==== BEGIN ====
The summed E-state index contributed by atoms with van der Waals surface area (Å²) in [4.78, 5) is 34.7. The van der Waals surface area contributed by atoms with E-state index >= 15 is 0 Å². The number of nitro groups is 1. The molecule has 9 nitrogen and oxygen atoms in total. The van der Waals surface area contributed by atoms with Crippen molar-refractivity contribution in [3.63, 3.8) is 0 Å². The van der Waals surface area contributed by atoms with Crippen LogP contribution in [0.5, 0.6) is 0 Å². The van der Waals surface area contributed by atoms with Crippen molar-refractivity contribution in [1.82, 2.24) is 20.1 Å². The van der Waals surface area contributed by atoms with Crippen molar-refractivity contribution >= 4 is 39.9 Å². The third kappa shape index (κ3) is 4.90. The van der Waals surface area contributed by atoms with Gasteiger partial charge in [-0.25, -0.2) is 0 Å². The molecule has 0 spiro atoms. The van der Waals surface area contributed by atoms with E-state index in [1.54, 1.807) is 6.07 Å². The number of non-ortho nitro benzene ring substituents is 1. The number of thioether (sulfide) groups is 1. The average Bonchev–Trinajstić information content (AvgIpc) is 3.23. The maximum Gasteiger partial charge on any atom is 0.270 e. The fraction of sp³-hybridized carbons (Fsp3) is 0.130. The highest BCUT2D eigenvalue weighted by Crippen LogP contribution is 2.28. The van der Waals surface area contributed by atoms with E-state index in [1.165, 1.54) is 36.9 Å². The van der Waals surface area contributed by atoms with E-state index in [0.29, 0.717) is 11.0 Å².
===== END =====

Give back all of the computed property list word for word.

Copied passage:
The summed E-state index contributed by atoms with van der Waals surface area (Å²) in [4.78, 5) is 34.7. The van der Waals surface area contributed by atoms with E-state index >= 15 is 0 Å². The number of nitro groups is 1. The molecule has 9 nitrogen and oxygen atoms in total. The van der Waals surface area contributed by atoms with Crippen molar-refractivity contribution in [3.63, 3.8) is 0 Å². The van der Waals surface area contributed by atoms with Crippen LogP contribution in [0.5, 0.6) is 0 Å². The van der Waals surface area contributed by atoms with Crippen molar-refractivity contribution in [1.82, 2.24) is 20.1 Å². The van der Waals surface area contributed by atoms with Crippen molar-refractivity contribution >= 4 is 39.9 Å². The third kappa shape index (κ3) is 4.90. The van der Waals surface area contributed by atoms with Gasteiger partial charge in [-0.25, -0.2) is 0 Å². The molecule has 0 spiro atoms. The van der Waals surface area contributed by atoms with E-state index in [1.54, 1.807) is 6.07 Å². The number of non-ortho nitro benzene ring substituents is 1. The number of thioether (sulfide) groups is 1. The average Bonchev–Trinajstić information content (AvgIpc) is 3.23. The maximum Gasteiger partial charge on any atom is 0.270 e. The fraction of sp³-hybridized carbons (Fsp3) is 0.130. The highest BCUT2D eigenvalue weighted by Crippen LogP contribution is 2.28. The van der Waals surface area contributed by atoms with E-state index in [1.165, 1.54) is 36.9 Å². The van der Waals surface area contributed by atoms with E-state index in [0.29, 0.717) is 11.0 Å².